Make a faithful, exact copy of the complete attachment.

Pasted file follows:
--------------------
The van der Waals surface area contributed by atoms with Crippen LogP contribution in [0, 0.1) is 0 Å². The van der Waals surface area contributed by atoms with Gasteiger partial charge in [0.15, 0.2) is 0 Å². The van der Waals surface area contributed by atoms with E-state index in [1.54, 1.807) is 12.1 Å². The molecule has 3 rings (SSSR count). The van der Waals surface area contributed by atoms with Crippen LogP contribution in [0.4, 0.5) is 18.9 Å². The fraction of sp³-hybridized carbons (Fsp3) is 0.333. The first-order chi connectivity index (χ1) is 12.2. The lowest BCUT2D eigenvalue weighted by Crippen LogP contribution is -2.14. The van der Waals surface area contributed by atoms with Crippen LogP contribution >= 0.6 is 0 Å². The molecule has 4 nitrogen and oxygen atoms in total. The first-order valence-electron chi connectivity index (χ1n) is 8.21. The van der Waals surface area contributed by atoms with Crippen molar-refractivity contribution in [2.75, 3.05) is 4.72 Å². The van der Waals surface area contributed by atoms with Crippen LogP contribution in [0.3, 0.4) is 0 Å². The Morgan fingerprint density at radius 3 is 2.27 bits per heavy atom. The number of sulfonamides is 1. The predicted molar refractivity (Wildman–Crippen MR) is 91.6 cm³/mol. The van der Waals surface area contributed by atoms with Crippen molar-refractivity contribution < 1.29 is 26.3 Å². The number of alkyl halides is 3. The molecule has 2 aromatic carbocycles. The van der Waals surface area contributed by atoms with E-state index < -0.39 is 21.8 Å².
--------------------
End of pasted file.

The van der Waals surface area contributed by atoms with Crippen LogP contribution in [0, 0.1) is 0 Å². The van der Waals surface area contributed by atoms with Gasteiger partial charge in [0.15, 0.2) is 0 Å². The van der Waals surface area contributed by atoms with E-state index in [1.54, 1.807) is 12.1 Å². The molecule has 3 rings (SSSR count). The van der Waals surface area contributed by atoms with Crippen LogP contribution in [0.4, 0.5) is 18.9 Å². The fraction of sp³-hybridized carbons (Fsp3) is 0.333. The first-order chi connectivity index (χ1) is 12.2. The lowest BCUT2D eigenvalue weighted by Crippen LogP contribution is -2.14. The van der Waals surface area contributed by atoms with Crippen LogP contribution >= 0.6 is 0 Å². The molecule has 4 nitrogen and oxygen atoms in total. The first-order valence-electron chi connectivity index (χ1n) is 8.21. The van der Waals surface area contributed by atoms with Crippen molar-refractivity contribution in [2.75, 3.05) is 4.72 Å². The van der Waals surface area contributed by atoms with Crippen LogP contribution in [0.3, 0.4) is 0 Å². The Morgan fingerprint density at radius 3 is 2.27 bits per heavy atom. The number of sulfonamides is 1. The predicted molar refractivity (Wildman–Crippen MR) is 91.6 cm³/mol. The van der Waals surface area contributed by atoms with Crippen molar-refractivity contribution < 1.29 is 26.3 Å². The number of alkyl halides is 3. The molecule has 2 aromatic carbocycles. The van der Waals surface area contributed by atoms with E-state index < -0.39 is 21.8 Å².